On the other hand, a 5-0 lead secured four and a half months earlier rendered the second leg against LASK as irrelevant as the Astana trip. Solskjaer had another chance to explore the future. This time, however, United’s situation required him to consider more immediate needs. Experienced depth rather than youth was the priority.
United’s front and back are all but consolidated. Dean Henderson waits in the Bramall Lane wings in case David de Gea’s crisis of confidence doesn’t abate. Harry Maguire commands the left side of central defence. Aaron Wan-Bissaka, Brandon Williams and Shaw comprise three quarters of the full-back corps. Pogba, Matic, McSauce and Fred blanket the deep lying midfield. Meanwhile, despite posturing from both sides, Jadon Sancho will almost certainly arrive from Borussia Dortmund to transform United’s power trio up front into a four-piece band.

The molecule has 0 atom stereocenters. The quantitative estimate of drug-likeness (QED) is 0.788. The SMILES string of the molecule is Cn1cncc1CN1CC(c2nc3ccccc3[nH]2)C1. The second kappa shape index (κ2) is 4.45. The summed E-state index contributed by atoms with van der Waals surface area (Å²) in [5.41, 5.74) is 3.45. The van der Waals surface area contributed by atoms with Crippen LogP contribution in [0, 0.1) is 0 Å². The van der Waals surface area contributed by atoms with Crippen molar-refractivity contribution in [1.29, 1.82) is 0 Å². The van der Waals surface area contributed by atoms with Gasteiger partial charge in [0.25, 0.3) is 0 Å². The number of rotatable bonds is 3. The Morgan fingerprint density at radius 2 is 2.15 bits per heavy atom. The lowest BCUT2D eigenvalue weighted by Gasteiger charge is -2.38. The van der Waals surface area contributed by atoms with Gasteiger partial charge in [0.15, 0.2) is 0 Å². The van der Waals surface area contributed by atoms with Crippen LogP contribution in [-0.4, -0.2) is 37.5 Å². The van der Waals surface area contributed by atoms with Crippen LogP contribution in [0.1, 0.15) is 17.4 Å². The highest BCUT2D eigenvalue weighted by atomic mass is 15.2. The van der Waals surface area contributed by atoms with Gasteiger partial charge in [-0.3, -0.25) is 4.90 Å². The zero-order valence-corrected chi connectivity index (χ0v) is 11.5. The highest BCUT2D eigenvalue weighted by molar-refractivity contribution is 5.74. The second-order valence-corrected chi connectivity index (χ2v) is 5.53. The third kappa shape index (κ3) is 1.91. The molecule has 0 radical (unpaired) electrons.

Ed Woodward’s ongoing waltz with his opposite number at BVB, Hans-Joachim Watzke, permitted Solskjaer to focus on the squad’s lesser needs, namely a centre-half to provide competition for Victor Lindelof, an attacking midfielder to support Pogba and Bruno and, possibly, a right-back to spell AWB. As he did with the U23s in November, the Norwegian used the outing against LASK to gauge how desperately each vacancy needed to be filled.
On the right side of central defence, Eric Bailly took another shot to the head. He remained in the game this time, even shifting over to play the left side in a back three when Ole elected to lift Brandon Williams for a more advanced second-half substitution. Nevertheless, another scene in which physios knelt beside the Ivorian asking him to repeat ‘woman, man, person, camera, tv’, stressed the need to acquire another middle defender this summer.